Pluto! Dearest Pluto

Posted: August 29, 2006 in Articles
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Good bye to you my dwarf friend, I addressed you dearest lending the title by T. Padmanabhan (Pluto priayappetta pluto, a short story on a domestinc dog Pluto). I won’t be remembeing rest 25 assemblies, but this 26th General Assembly of the International Astronomical Union , just for single reason that we have known each other since i was nine or ten. I wouldn’t mind the new definition drafted that would accommodate only the eight largest objects from Mercury through Neptune (not counting moons) and would demote Pluto and similar bodies to “dwarf-planet” status. All I knew was what taught by my first science teacher that our solar systems consists of nine planets and at the end you were waiting to be either recited or written that I got full mark. Now that you have vanished. But I know you will still spin around the sun and in my heart. Well a note for my friends to fetch the new on this great departure:

Pluto is a dwarf planet in the solar system, having been formerly considered the ninth full planet from the Sun until it was reclassified on August 24, 2006 according to the International Astronomical Union’s (IAU) redefinition of the term “planet”. Pluto could be classified, again, among dwarf planets as the prototype of a yet-to-be-named family of trans-Neptunian objects.

Pluto has an eccentric orbit that is highly inclined with respect to the planets and takes it closer to the Sun than Neptune during a portion of its orbit. It is smaller than several natural satellites or moons in our solar system (see the list of solar system objects by radius). Pluto and its largest satellite Charon have often been considered a binary system because they are more nearly equal in size than any of the planet/moon combinations in the solar system, and because the barycentre of their orbits does not lie within either body. Two smaller moons named Nix and Hydra were discovered in 2005.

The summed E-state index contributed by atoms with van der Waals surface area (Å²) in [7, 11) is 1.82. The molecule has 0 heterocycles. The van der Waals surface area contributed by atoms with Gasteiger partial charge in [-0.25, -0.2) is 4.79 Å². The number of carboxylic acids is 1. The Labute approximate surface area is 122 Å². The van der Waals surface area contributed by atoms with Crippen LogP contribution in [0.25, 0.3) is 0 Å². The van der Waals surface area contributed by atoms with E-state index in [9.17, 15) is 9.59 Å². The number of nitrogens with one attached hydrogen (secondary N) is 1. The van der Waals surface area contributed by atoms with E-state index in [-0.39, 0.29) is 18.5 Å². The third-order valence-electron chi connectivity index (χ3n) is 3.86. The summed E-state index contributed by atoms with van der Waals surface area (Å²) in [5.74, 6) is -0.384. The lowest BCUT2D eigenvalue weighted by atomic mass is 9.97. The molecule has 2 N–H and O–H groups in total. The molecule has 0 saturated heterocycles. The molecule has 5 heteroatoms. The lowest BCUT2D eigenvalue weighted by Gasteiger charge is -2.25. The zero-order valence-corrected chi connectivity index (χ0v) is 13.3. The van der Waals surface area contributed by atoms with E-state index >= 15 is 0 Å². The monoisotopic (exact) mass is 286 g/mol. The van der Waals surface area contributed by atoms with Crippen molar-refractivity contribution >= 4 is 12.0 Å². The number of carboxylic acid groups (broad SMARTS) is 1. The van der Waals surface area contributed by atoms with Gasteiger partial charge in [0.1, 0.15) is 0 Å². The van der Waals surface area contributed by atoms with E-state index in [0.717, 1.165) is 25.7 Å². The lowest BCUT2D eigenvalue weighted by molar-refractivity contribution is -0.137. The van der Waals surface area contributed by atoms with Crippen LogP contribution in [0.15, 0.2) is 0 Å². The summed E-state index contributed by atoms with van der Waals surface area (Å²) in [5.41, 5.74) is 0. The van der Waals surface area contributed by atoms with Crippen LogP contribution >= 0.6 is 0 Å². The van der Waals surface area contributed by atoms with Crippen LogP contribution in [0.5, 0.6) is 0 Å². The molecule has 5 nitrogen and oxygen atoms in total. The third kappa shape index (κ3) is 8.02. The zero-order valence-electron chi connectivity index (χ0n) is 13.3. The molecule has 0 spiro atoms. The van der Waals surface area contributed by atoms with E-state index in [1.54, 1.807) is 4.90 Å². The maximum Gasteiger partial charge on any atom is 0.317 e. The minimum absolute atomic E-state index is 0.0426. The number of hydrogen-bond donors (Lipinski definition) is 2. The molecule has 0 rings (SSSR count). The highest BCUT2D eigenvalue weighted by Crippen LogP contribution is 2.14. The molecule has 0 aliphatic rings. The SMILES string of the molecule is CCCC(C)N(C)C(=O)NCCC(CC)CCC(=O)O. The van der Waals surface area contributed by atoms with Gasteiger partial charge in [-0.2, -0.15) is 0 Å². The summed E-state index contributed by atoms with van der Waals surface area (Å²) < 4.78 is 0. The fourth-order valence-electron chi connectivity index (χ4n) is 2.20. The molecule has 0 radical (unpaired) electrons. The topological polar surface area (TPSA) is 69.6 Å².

Since the discovery of Pluto in 1930, controversy has surrounded its status as a planet. The discovery of other trans-Neptunian objects (notably 2003 UB313, nicknamed “Xena”, which is even larger than Pluto) focused debate on Pluto and the definition of a planet.

Pluto’s astronomical symbol is a P-L monogram, ♇. This represents both the first two letters of the name Pluto and the initials of Percival Lowell, who had searched extensively for a ninth planet and who had founded Lowell Observatory, the observatory from which Clyde Tombaugh eventually discovered Pluto. Another symbol sometimes used for Pluto is an astrological symbol and not an astronomical one. Pluto’s astrological symbol resembles that of Neptune , but has a circle in place of the middle prong of the trident.

After years of wrangling and a week of bitter debate, astronomers voted on a sweeping reclassification of the solar system. In what many of them described as a triumph of science over sentiment, Pluto was demoted to the status of a “dwarf planet.”

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Comments
  1. dinsan says:

    kabhhi alvidha na kehna ………..

  2. oru pavam manam nokki says:

    pavam pluto…

  3. freebird says:

    Athey athey pavam pluto …

    (eda, nattile komalikal onnum harthalu prakyapichille ? )

  4. illedey…athinu samyam kittiyilla…pinne…the most strike makers (LDF) are in rule now.. so less chance

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